Apart from the mentioned projects, Danish interior designers are also making a name for themselves in New York. For example, designer Thomas Juul-Hansen is responsible for designing all the interiors of One57, the new luxury high-rise and the highest residential building in Manhattan to be finished in 2013.
The Danish Modern of TomorrowWith architects such as Jan Gehl and Bjarke Ingels (founder and CEO of BIG Architects), a new side of Danish architecture and design has been introduced to the New Yorkers.
“Jan Gehl has brought a sense of Copenhagen to New York, “Copenhagenization” so to speak, as the outlay of the Danish capital is very including – it’s designed for the people. New York has been inspired by that and for example implemented bike lanes, projects like CitiBike and the closing off of traffic from Broadway and Times Square,” explains Jarl Frijs-Madsen.
The young Danish architect Bjarke Ingels already has great success in both Denmark and across the globe with his fast growing company BIG. The company’s New York office opened in 2010 with just three employees in order to oversee the development and upcoming construction of West 57th, a new residential building in Manhattan. The office has now grown to 70 employees. BIG is involved in a range of large-scale projects in the States, like the restoration of the Smithsonian Campus in Washington DC and Pier 6 of Brooklyn Bridge Park in New York.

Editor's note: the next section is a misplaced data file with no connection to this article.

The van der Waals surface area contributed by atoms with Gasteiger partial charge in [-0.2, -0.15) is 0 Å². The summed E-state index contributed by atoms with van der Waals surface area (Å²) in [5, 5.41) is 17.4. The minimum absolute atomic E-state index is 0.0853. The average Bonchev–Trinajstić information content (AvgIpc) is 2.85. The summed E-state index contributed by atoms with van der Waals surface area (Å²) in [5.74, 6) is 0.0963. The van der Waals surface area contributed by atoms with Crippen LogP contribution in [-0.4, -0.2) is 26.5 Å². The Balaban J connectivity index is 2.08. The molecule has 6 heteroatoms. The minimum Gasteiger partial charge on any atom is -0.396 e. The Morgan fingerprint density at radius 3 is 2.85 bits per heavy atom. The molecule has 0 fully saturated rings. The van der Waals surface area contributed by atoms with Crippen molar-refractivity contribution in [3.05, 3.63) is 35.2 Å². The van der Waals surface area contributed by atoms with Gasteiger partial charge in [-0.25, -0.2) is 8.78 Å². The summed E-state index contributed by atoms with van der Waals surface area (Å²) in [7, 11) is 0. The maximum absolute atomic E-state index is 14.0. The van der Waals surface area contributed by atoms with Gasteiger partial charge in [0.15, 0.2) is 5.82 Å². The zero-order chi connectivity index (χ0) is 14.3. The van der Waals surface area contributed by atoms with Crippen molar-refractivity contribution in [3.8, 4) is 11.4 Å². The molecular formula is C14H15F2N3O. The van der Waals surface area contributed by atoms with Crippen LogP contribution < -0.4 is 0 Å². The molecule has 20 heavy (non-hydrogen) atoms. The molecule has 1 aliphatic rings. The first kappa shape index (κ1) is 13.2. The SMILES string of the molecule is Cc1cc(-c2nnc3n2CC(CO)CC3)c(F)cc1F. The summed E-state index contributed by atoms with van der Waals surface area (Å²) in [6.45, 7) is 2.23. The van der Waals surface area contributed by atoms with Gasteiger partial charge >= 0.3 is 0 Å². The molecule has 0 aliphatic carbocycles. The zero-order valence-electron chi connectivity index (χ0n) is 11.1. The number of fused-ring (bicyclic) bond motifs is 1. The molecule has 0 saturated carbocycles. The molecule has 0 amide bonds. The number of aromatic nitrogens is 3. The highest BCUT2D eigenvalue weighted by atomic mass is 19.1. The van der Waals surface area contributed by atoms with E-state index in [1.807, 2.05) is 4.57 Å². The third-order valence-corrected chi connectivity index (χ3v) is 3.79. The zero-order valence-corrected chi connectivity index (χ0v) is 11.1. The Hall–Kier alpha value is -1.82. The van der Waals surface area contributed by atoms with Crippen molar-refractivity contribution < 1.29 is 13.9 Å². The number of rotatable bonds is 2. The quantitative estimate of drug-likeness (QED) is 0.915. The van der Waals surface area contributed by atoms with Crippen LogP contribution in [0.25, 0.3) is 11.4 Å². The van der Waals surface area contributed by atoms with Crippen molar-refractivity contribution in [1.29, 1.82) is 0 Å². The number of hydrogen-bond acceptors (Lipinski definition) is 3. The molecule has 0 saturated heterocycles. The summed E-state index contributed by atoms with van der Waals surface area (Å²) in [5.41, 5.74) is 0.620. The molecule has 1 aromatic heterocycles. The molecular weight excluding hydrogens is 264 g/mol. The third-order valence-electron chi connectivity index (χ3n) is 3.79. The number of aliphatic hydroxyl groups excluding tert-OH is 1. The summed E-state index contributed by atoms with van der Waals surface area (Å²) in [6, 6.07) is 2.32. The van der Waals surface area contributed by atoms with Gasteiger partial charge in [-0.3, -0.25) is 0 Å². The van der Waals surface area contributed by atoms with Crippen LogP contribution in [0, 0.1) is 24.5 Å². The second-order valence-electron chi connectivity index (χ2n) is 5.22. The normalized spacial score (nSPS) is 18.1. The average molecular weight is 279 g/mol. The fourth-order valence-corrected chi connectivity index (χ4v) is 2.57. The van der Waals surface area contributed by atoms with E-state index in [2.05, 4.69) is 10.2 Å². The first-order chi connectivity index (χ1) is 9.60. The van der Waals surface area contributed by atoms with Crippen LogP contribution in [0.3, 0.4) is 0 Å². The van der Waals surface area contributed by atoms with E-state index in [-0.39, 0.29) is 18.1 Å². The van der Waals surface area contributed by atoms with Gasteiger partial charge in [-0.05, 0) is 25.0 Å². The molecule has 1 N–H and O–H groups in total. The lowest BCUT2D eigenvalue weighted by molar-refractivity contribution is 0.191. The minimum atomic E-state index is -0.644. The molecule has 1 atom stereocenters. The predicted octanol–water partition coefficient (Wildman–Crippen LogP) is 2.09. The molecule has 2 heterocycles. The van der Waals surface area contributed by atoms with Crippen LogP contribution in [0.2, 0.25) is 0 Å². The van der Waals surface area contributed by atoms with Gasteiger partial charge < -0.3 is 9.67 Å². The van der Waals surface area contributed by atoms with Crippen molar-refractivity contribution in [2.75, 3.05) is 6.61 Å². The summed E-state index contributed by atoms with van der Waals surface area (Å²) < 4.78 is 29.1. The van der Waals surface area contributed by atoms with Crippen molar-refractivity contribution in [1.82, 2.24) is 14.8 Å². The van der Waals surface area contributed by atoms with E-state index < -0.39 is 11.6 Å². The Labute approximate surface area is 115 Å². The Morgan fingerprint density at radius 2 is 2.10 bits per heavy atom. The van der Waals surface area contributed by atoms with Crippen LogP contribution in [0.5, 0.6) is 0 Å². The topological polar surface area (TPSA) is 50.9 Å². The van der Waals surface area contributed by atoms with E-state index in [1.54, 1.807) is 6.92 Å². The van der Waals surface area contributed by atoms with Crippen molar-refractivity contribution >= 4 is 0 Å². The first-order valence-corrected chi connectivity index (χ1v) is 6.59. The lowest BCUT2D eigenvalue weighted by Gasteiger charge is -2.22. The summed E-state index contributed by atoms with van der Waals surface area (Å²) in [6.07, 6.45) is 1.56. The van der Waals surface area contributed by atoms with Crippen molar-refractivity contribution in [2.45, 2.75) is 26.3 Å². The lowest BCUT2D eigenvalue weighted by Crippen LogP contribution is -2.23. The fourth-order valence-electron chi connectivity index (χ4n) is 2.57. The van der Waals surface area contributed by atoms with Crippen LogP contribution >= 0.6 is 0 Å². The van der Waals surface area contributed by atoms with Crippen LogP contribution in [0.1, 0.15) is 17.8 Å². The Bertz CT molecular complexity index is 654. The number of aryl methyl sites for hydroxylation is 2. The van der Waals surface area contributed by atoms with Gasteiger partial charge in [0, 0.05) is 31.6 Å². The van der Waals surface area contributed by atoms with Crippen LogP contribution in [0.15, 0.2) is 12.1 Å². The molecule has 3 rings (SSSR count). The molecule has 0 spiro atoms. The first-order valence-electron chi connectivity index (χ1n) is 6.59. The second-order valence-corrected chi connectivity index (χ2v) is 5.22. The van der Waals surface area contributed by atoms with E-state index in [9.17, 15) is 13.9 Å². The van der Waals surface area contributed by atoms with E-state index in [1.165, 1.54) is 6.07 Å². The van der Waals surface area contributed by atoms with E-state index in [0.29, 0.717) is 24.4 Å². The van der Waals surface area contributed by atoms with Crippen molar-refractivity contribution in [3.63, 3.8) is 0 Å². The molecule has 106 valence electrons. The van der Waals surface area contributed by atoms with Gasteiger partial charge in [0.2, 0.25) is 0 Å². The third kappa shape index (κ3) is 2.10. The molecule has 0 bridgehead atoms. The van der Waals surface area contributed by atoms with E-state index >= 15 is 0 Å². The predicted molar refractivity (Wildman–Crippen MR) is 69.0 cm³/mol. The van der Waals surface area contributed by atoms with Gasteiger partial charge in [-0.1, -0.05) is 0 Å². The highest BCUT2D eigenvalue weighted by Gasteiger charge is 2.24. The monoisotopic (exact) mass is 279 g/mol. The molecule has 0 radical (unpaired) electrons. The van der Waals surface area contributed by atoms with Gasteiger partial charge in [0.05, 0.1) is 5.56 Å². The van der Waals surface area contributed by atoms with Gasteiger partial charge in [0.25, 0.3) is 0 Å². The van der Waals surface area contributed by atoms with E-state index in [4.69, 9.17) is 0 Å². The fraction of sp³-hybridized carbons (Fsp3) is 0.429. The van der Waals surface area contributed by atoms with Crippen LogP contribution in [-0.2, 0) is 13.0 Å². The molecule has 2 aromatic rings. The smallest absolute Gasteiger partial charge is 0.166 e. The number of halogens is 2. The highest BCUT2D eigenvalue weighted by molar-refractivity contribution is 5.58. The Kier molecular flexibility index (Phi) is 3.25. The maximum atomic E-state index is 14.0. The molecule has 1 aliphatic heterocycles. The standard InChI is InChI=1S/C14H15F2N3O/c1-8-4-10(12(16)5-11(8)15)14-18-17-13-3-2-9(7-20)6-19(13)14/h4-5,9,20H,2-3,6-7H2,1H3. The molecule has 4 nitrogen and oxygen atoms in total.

Danish architecture company BIG has been asked to design Pier 6 of Brooklyn Bridge Park in New York.
“Bjarke Ingels has really managed - and continues to manage – to catch the spirit of the time and do each project in a unique and contemporary way, always incorporating the environment and sustainability,” adds Jarl Frijs-Madsen.
Sustainable Design In Denmark there’s also a continuous focus on sustainable design, which clearly shows in the Danish founded INDEX: AWARD – the world’s largest cash design award focused on sustainable design and design that improves life.
This year, the city of Copenhagen won a prize for its Copenhagen Climate Adaptation Plan, and Copenhagen has also just received the WWF’s most prestigious award, Gift to the Earth, for having the world’s most ambitious climate and renewable energy targets.
“Denmark has an official design policy, a design center; you can almost say that design is part of our DNA. But within the last years, Denmark has also managed to incorporate sustainability and renewable energy in its design and city planning. This has spread to New York, because Danish design is also involved in rebuilding New York after Sandy. Through the competition Rebuild by Design both BIG and COWI North America as part of Ocean and Coastal Consultants has made it to stage two of the international competition,” says Jarl Frijs-Madsen.
Danish designers Kasper Salto & Thomas Sigsgaard in the new Council Chair for The Trusteeship Council Chamber at the United Nations in New York.